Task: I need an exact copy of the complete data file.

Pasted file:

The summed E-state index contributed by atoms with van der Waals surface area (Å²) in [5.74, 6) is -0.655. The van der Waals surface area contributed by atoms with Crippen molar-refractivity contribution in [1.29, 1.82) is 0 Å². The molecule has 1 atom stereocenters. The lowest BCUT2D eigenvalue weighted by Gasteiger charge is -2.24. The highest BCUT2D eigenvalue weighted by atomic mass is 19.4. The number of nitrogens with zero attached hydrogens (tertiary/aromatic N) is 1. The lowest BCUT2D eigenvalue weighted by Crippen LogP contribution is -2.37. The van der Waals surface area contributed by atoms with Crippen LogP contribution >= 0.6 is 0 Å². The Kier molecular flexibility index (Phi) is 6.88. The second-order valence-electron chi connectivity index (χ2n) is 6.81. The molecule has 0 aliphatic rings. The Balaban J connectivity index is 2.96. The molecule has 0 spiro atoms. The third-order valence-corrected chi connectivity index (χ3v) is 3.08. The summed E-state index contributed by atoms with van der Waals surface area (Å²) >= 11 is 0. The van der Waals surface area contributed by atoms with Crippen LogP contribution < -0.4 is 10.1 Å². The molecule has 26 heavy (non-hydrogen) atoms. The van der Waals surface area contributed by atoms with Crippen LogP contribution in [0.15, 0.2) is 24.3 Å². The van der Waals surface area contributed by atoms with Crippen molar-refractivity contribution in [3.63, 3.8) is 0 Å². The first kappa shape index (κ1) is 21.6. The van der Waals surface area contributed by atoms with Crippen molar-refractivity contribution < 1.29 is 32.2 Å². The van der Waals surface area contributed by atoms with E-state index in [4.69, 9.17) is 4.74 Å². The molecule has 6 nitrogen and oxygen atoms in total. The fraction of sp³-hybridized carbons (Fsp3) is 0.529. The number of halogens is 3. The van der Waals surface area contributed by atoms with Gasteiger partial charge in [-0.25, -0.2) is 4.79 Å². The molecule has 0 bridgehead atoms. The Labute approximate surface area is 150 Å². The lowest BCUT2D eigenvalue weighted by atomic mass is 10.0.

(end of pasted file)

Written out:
The summed E-state index contributed by atoms with van der Waals surface area (Å²) in [5.74, 6) is -0.655. The van der Waals surface area contributed by atoms with Crippen molar-refractivity contribution in [1.29, 1.82) is 0 Å². The molecule has 1 atom stereocenters. The lowest BCUT2D eigenvalue weighted by Gasteiger charge is -2.24. The highest BCUT2D eigenvalue weighted by atomic mass is 19.4. The number of nitrogens with zero attached hydrogens (tertiary/aromatic N) is 1. The lowest BCUT2D eigenvalue weighted by Crippen LogP contribution is -2.37. The van der Waals surface area contributed by atoms with Crippen LogP contribution >= 0.6 is 0 Å². The Kier molecular flexibility index (Phi) is 6.88. The second-order valence-electron chi connectivity index (χ2n) is 6.81. The molecule has 0 aliphatic rings. The Balaban J connectivity index is 2.96. The molecule has 0 spiro atoms. The third-order valence-corrected chi connectivity index (χ3v) is 3.08. The summed E-state index contributed by atoms with van der Waals surface area (Å²) >= 11 is 0. The van der Waals surface area contributed by atoms with Crippen LogP contribution < -0.4 is 10.1 Å². The molecule has 26 heavy (non-hydrogen) atoms. The van der Waals surface area contributed by atoms with Crippen LogP contribution in [0.15, 0.2) is 24.3 Å². The van der Waals surface area contributed by atoms with Crippen molar-refractivity contribution in [3.63, 3.8) is 0 Å². The first kappa shape index (κ1) is 21.6. The van der Waals surface area contributed by atoms with Crippen molar-refractivity contribution < 1.29 is 32.2 Å². The van der Waals surface area contributed by atoms with E-state index in [4.69, 9.17) is 4.74 Å². The molecule has 6 nitrogen and oxygen atoms in total. The fraction of sp³-hybridized carbons (Fsp3) is 0.529. The number of halogens is 3. The van der Waals surface area contributed by atoms with Gasteiger partial charge in [-0.25, -0.2) is 4.79 Å². The molecule has 0 bridgehead atoms. The Labute approximate surface area is 150 Å². The lowest BCUT2D eigenvalue weighted by atomic mass is 10.0.